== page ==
Updated: Dec 4, 2018
To be honest, in the last year, I’ve cried more in the span of a year than I have in my whole life (not including early childhood).
I’m a 26 year old black man.
Now, this is not because my life has been filled with an abnormal amount of tragedy. For the most part life has been pretty great. I started an amazing new job, I’m getting married, I graduated with my masters, and my relationship with God is flourishing. This is not to say it’s been easy, but overall there has been so much to be grateful for in the last year of my life.
So why the water works? Well, I’ve simply gotten to a place of emotional awareness that I’ve never been at before. In fact, I’ve never even felt allowed to be here. And the number one reason for that is...you guessed it...I’m a man. And boys don’t cry...so that means men DEFINITELY don’t cry. Or so I thought.
I grew up with this mentality like almost every other guy I know. Most of us were raised to be “strong” and put on a bogus mask of toxic masculinity that never addressed the true pain that we felt inside. So we kept the pain inside and we fronted like we had it all together and the moment you touched that soft spot, we were ready to go. If it wasn’t fighting, it was roasting. If we couldn’t do either of those, we sought to intellectually dominate you. Whatever we needed to do to make you feel smaller than we already felt. Many of us didn’t grow up learning that true strength lies in weakness. We didn’t grow up learning that our pain could actually help lead to our healing. So we hid it...until it was forced to come out. Usually in unhealthy ways.
And let’s be honest. Many of us didn’t have safe places to express our pain. How many parents told their children to suck it up and stop crying when their child experienced deep hurt, how many girlfriends told their boyfriends that they’re too sensitive, how many teammates called each other females in the locker room when they showed any kind of physical or emotional weakness. Many of us never even saw emotional healthiness modeled well by our own fathers, uncles, and cousins.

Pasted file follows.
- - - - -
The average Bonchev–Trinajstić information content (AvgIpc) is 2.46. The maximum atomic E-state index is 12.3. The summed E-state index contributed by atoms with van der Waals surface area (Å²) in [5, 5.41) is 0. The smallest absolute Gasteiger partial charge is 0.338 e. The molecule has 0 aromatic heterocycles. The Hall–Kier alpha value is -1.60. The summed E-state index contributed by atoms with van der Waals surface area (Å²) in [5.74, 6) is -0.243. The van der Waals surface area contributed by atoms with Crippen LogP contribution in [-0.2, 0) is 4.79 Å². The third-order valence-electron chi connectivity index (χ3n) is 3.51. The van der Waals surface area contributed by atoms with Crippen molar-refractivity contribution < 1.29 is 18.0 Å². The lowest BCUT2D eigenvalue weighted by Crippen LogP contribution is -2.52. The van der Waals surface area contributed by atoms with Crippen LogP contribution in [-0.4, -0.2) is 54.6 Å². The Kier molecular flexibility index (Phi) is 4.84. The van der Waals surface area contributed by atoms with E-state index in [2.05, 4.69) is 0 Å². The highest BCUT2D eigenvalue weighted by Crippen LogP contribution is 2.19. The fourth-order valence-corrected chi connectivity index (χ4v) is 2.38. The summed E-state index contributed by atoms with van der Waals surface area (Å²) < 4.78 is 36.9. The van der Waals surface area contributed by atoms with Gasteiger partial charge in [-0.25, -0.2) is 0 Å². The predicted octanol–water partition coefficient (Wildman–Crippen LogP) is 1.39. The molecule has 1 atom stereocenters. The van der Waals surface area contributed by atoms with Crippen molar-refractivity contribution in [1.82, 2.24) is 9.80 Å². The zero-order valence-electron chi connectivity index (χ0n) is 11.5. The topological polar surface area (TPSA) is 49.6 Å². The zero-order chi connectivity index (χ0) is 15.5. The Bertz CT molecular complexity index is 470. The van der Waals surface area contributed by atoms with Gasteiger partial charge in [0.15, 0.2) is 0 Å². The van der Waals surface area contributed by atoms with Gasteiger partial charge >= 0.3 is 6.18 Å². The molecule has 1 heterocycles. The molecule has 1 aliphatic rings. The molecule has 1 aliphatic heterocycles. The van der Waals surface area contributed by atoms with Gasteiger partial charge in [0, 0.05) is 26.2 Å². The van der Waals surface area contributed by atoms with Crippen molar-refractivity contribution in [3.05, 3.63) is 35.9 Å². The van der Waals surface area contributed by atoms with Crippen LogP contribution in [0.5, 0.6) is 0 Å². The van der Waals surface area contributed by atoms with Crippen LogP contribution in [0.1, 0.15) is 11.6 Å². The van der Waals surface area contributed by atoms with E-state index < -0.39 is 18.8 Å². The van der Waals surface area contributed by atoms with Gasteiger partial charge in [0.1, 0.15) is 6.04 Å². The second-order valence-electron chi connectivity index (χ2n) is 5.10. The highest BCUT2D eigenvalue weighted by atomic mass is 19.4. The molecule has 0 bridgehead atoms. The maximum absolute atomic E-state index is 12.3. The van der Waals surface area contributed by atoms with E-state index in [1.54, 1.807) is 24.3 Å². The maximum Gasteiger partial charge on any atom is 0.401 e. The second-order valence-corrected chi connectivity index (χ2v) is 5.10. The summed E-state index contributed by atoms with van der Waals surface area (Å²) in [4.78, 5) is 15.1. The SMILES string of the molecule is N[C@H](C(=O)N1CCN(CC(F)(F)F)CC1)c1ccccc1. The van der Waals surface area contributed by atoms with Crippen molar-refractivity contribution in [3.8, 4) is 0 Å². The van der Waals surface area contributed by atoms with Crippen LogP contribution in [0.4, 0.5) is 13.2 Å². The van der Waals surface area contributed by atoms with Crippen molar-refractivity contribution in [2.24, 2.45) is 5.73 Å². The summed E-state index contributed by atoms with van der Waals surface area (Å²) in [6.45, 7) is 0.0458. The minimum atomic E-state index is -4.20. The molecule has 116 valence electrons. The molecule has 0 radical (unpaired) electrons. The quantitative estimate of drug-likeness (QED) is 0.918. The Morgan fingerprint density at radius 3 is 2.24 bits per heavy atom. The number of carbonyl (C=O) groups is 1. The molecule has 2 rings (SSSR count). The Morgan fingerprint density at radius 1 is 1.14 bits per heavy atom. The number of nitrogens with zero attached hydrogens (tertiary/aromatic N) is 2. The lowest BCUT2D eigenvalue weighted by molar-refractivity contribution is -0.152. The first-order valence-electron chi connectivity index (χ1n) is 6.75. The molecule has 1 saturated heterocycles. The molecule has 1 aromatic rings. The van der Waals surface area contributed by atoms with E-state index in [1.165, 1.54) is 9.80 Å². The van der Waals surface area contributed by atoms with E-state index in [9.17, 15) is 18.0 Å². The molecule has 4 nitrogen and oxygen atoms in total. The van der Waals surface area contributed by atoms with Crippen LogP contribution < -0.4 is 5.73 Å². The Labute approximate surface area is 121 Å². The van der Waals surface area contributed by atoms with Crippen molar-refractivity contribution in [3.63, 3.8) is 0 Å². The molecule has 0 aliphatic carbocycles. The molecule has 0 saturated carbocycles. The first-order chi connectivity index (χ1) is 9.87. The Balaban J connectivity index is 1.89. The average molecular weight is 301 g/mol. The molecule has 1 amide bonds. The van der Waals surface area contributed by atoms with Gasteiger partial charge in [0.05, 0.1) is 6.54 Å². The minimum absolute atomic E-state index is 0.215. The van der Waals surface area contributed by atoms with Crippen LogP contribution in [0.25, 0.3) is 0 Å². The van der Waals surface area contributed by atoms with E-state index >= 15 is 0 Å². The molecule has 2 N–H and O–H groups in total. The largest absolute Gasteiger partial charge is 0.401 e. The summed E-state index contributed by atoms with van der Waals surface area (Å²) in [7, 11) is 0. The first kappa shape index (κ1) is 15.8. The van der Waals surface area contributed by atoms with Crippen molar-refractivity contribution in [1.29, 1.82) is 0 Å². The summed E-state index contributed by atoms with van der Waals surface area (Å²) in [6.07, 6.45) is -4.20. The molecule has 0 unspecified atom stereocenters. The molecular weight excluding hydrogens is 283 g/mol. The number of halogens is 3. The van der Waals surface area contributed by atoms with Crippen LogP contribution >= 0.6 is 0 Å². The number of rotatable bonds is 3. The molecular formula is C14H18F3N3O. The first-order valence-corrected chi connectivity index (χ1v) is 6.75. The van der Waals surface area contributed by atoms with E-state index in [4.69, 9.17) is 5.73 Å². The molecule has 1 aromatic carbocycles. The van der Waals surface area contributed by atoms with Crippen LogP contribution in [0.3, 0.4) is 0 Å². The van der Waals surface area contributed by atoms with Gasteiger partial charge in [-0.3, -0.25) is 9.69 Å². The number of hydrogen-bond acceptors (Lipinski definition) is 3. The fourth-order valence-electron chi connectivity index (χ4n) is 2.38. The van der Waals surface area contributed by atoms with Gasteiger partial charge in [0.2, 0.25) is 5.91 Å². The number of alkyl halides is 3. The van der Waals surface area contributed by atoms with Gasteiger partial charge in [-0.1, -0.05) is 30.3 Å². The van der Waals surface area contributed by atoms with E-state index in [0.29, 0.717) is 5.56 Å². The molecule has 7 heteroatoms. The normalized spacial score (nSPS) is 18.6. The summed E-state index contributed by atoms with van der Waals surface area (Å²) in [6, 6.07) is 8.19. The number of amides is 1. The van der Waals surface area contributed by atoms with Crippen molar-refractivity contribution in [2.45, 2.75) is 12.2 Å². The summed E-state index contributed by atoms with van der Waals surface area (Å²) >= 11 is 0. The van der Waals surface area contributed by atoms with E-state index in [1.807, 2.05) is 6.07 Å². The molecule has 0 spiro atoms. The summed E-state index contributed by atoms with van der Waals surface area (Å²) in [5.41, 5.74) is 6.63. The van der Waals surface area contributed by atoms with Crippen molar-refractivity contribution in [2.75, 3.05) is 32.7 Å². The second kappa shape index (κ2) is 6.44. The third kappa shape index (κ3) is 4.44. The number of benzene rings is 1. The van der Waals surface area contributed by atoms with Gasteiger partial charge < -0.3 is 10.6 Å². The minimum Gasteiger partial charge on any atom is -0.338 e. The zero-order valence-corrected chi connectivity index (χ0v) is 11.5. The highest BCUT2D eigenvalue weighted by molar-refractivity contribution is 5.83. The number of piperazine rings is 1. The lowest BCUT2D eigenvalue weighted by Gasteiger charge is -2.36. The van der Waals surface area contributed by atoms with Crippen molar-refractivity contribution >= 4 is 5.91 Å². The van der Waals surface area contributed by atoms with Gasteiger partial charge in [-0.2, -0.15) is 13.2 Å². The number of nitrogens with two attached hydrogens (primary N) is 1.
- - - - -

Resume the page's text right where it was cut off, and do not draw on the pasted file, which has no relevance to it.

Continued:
My own personal journey to emotional liberation has been just that, a journey. And I must say faith has been absolutely significant to my journey. As a Christian, I’d always seen Jesus as God but it wasn’t until I began to reflect on Jesus as man that I began to experience emotional liberation.
Jesus was angry, and happy, and sad. In fact, Jesus wept! And it was all holy.
God Himself wept and He understood my pain. Not only did He understand it but He wanted to enter into it. This changed my world. I also joined a church community where I saw other men not afraid to share what they were going through with other men. Their pains, their struggles, their secrets, their joys. All of it. It was so abnormal to me, but it felt right.
Over the years I began to incorporate this newfound vulnerability into my life and into my relationships and saw that my relationships with people got so much deeper and so much richer. I began to realize that I was actually getting healed and that I was actually finding answers for the questions I had struggled with my whole life.
However, when I started counseling last year I realized that vulnerability wasn’t enough. And this started the next phase of my journey. I needed to learn how to read my emotions and for me to read them I needed to be aware of them. I learned you need to understand your emotions before you dismiss them. I learned that asking why you feel what you feel is vital.
I learned that anger is not a primary emotion, it’s a secondary one that usually points to deeper pain. It’s almost like a check engine light. And when I felt anger stirring up, I had to check under the hood.
I also got into a serious relationship with the woman I love and I’m now engaged to. And for the first time, my emotions were tested in ways they never were. I felt the extremes of my emotions in the context of another person's emotions. Happiness, sadness, and anger were all heightened with her. I was once again forced to deal with my emotions head on, for my sake and for the sake of this woman I did not want to lose. The stuff that has come out of me has been shameful but also redemptive. I have been humbled many times. But being in a relationship showed me something. My journey to emotional healthiness will inevitably play a role in the shaping of my future family.
As men this journey is bigger than us. Our journey to a healthy emotional life has large consequences on the world around us. Our journey affects our legacy. What legacy will you leave for your families, your communities, and the people who look up to you? People are watching and when you refuse to deal with your unhealthy emotional patterns, you are making a strong statement to all who are watching from the inside and the outside.
Cry if you need to. Talk about your trauma. Vent in trusted spaces. Get counseling. Bring your darkness to the light. Shout to God.
The things you thought made you weak, might just propel you into a strength and resilience you’ve never imagined for yourself or for those bearing witness to your legacy.
"For when I am weak, then I am strong.” 2 Corinthians 12:10